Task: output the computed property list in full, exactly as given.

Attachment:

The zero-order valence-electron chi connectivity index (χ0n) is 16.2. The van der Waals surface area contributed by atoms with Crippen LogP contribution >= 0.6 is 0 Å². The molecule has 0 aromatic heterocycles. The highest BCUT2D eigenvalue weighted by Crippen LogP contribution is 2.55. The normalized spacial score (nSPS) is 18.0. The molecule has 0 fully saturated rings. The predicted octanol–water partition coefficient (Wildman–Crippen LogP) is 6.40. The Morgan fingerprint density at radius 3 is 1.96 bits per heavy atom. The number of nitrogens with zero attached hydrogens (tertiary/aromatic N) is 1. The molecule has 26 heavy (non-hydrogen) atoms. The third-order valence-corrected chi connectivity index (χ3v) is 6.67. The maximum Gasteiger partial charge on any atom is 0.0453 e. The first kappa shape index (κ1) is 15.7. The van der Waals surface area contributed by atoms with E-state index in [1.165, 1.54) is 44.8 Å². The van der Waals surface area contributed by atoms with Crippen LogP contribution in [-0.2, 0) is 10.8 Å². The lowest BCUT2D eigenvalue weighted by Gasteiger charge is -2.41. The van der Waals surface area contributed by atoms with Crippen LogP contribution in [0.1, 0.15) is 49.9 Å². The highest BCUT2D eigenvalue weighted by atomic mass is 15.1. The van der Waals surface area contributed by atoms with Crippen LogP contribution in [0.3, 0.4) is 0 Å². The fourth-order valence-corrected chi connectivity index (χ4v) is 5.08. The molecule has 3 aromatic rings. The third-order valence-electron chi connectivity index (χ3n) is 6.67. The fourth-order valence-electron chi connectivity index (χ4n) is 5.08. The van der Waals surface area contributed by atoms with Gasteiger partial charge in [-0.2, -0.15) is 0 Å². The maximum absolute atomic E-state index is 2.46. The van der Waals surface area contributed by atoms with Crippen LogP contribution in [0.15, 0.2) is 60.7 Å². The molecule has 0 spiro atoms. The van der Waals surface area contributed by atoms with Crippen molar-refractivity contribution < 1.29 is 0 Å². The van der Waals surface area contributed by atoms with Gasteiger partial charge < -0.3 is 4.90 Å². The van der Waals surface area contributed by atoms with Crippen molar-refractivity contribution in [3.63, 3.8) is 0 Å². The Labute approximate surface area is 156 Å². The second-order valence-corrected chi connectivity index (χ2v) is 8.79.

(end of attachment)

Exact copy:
The zero-order valence-electron chi connectivity index (χ0n) is 16.2. The van der Waals surface area contributed by atoms with Crippen LogP contribution >= 0.6 is 0 Å². The molecule has 0 aromatic heterocycles. The highest BCUT2D eigenvalue weighted by Crippen LogP contribution is 2.55. The normalized spacial score (nSPS) is 18.0. The molecule has 0 fully saturated rings. The predicted octanol–water partition coefficient (Wildman–Crippen LogP) is 6.40. The Morgan fingerprint density at radius 3 is 1.96 bits per heavy atom. The number of nitrogens with zero attached hydrogens (tertiary/aromatic N) is 1. The molecule has 26 heavy (non-hydrogen) atoms. The third-order valence-corrected chi connectivity index (χ3v) is 6.67. The maximum Gasteiger partial charge on any atom is 0.0453 e. The first kappa shape index (κ1) is 15.7. The van der Waals surface area contributed by atoms with E-state index in [1.165, 1.54) is 44.8 Å². The van der Waals surface area contributed by atoms with Crippen LogP contribution in [-0.2, 0) is 10.8 Å². The lowest BCUT2D eigenvalue weighted by Gasteiger charge is -2.41. The van der Waals surface area contributed by atoms with Crippen LogP contribution in [0.1, 0.15) is 49.9 Å². The highest BCUT2D eigenvalue weighted by atomic mass is 15.1. The van der Waals surface area contributed by atoms with Crippen LogP contribution in [0.3, 0.4) is 0 Å². The fourth-order valence-corrected chi connectivity index (χ4v) is 5.08. The molecule has 3 aromatic rings. The third-order valence-electron chi connectivity index (χ3n) is 6.67. The fourth-order valence-electron chi connectivity index (χ4n) is 5.08. The van der Waals surface area contributed by atoms with Gasteiger partial charge in [-0.2, -0.15) is 0 Å². The maximum absolute atomic E-state index is 2.46. The van der Waals surface area contributed by atoms with Crippen LogP contribution in [0.15, 0.2) is 60.7 Å². The molecule has 0 spiro atoms. The van der Waals surface area contributed by atoms with Crippen molar-refractivity contribution < 1.29 is 0 Å². The van der Waals surface area contributed by atoms with Gasteiger partial charge < -0.3 is 4.90 Å². The van der Waals surface area contributed by atoms with Crippen molar-refractivity contribution in [3.63, 3.8) is 0 Å². The Labute approximate surface area is 156 Å². The second-order valence-corrected chi connectivity index (χ2v) is 8.79.